Tuesday, May 22, 2007

Sorrento notes from a broad

Well, that's what happens when you enjoy a trip to its fullest and opt out of the detailed mass email to family and friends. You start to forget. What was so funny. What was so cool. What was what. Sigh. But at least you've got those warm and fuzzy memories, right? Fuzzier than warm with the passage of time, to be sure. Here's the little that I can remember from those three wanton weeks in the land of lemons and limoncello. In bullet form, no less. Probably not even mildly exciting enough to warrant sharing (or reading), but here goes. Knock yourself out.

  • Naples had been on my list of places to visit for a long while. Mainly because it was held in such high esteem by a boy I once pedestaled. Thinking we had the same taste, or at least something similar, I was looking forward to exploring and developing my own amore for the city. Not to be. The city's allure was absolutely lost on me. While I get why other people may deeply dig Napoli, people who likely love the grittier edge and energy of New York City, for example ... I didn't dig it. The friend I was traveling with passed three attempts at having her purse snatched with admirable calm (and a vice grip on her bag). Especially in the face the big picture. I've never experienced such free-flowing chaos in a European city before. This was my first trip to Southern Italy and I scoffed at all the warnings from every Northern Italian I'd met who'd warned me away from Campania. And Naples in particular. Worth a visit, to be sure; don't get me wrong. Naples is just a whole hell of a lot poorer, dirtier, and fringe than I was expecting. I'd read so much about how the city had been cleaned up and made safer. And perhaps that is the case. But it begs the question, What was Naples like before the big PR effort? No fewer than seven couples saying at the tiny B&B (the Casa Astarita in Sorrento and I'd highly recommend it, by the way) with us over the course of sixteen nights had their wallets, purses, or bags stolen either on the train to/from Naples or in Naples itself. I'm happy to say that both my travel companion and myself came away from our two day trips to Naples with all of our belongings. Peace of mind though, not so much. As one local from the Sorrento area told us, "I don't like going to Naples. If I do have to go, I always take a shower when I get home to Sorrento. Naples makes you feel so dirty." Dirty and unnerved. A simple stroll down the street can be a triumphant, death defying experience. Try it sometime in the Spanish Quarter. I dare you. Diving into the Spanish Quarter proper isn't even necessary, if you're feeling a little chicken. Just walk straight up the Via Toledo and you'll immediately be plenty on edge navigating the onslaught of people, mopeds, and cars. All traveling at top speed, often going the wrong way (the scooters and the cars), and nearly always without helmets (the scooters). Unfortunately, a banged up moped being driven by a young woman with a kid under ten and a baby, maybe even a family dog, all without helmets, doing hairpin turns at a blinding clip against traffic down the tiny side streets and up onto the sidewalks through packs of pedestrians is not an uncommon sight. Anyway, Naples is (in a word) intense. And not in my favorite fashion. But I'm glad I went and I might even go back, someday. The frescoed and hand-painted tile cloister of Santa Chiara church, for example, is definitely worth experiencing again.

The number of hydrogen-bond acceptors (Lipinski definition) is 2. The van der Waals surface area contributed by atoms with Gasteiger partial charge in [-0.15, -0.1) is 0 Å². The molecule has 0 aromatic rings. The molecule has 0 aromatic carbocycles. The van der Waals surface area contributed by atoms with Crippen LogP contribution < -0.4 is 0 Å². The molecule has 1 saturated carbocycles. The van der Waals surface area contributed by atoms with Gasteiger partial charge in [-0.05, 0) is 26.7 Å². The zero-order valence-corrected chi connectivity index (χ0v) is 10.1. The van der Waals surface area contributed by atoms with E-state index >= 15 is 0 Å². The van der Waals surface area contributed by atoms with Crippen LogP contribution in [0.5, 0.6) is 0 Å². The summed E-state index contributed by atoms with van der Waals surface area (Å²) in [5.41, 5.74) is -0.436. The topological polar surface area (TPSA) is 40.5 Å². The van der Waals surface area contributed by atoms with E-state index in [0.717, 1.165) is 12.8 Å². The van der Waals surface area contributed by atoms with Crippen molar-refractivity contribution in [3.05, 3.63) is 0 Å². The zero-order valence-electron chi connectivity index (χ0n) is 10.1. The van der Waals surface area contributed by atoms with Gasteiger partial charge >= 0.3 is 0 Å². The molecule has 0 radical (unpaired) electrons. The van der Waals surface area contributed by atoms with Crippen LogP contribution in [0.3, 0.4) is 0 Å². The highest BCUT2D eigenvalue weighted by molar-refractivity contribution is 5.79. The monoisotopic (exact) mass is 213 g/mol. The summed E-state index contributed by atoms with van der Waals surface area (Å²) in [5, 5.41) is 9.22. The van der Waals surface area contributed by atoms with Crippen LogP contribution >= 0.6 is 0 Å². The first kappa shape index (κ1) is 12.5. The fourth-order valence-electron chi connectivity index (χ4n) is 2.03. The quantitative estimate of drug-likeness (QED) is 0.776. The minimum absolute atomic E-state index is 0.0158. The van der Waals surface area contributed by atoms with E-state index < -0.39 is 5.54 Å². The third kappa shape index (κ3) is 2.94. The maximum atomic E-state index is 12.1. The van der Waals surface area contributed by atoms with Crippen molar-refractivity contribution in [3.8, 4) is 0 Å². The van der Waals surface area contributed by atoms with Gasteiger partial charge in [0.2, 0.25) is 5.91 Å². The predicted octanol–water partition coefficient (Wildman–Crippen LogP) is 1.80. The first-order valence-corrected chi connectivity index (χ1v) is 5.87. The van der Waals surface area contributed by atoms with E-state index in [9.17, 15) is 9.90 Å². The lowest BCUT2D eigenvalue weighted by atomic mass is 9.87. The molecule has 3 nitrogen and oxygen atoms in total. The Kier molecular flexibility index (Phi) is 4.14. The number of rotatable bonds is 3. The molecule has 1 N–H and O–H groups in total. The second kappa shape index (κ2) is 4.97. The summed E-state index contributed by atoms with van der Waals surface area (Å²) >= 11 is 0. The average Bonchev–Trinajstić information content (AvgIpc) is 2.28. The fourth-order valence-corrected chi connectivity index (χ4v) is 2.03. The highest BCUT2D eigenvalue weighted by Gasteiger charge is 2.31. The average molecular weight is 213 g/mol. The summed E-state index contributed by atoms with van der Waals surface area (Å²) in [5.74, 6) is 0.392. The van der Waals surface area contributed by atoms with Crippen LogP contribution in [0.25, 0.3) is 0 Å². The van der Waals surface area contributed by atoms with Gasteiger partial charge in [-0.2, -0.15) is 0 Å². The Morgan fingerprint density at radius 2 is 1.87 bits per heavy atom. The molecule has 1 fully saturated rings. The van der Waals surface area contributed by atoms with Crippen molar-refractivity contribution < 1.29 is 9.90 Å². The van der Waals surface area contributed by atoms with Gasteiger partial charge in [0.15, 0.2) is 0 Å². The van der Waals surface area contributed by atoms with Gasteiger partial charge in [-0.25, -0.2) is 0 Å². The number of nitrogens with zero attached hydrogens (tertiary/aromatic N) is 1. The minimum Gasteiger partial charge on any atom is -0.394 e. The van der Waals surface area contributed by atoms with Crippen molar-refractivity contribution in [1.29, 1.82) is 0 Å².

• If you ever go to Sorrento and get hungry, I'd recommend swinging by L'Abate or Photo for lunch and/or dinner. L'Abate had the best funghi (mushroom) pizza and Photo's ravioli was to die for fresh and delicious. If you get thirsty, imbibe a drink and a sunset from the terrace of Hotel Syrene. Amazing view of Vesuvius, the Bay of Naples, and the coast. Delightful. Very romantic. As for gelato, Primavera on the Corso Italia has a dizzying array of flavors and portions fit to fill the tummy of every over-eating American in town. I actually preferred it to the much touted Davide. Buon appetito.

  • Easter week processions on the island of Procida are where it's at. Go for Good Friday and spend the day.

  • How do all these women manage to walk the uneven cobblestone streets in stilettos? I just don't understand. I'd break my neck and my ass.

  • What's in fashion at the moment are jeans tucked into boots. It's unattractive if you ask me, but everyone's doing it. And I mean everyone. All the ladies, that is.

  • The guys are rocking bomber jackets and argyle sweaters. Don't ask me why.

  • Everyone has a pair of crazy, tricked out jeans with chains and embroidery or studs or some crap decorating nearly every inch of the denim. Especially the real estate at the rear. My favorite are the jeans spelling out RICH across the ass. Turns out it's a designer's name and not necessarily about wealth. Although I'd hazard a guess that the double entendre is intended.

  • Riding a bus along the Amalfi Coast is pretty darn spectacular. A little nauseating, but in a good way. Scary, sure. But oh the fun you'll have telling friends and family when you get home. Seriously it's not so bad. My friend had a bit of motion sickness but even she was glad to take the ride. We got lots of great pics. The views are incredible.

  • Boat rides along the Amalfi coast and to the islands of Capri, Ischia, and Procida are a must. If you go to Ischia, visit the gardens at La Mortella near Forio. Gorgeous.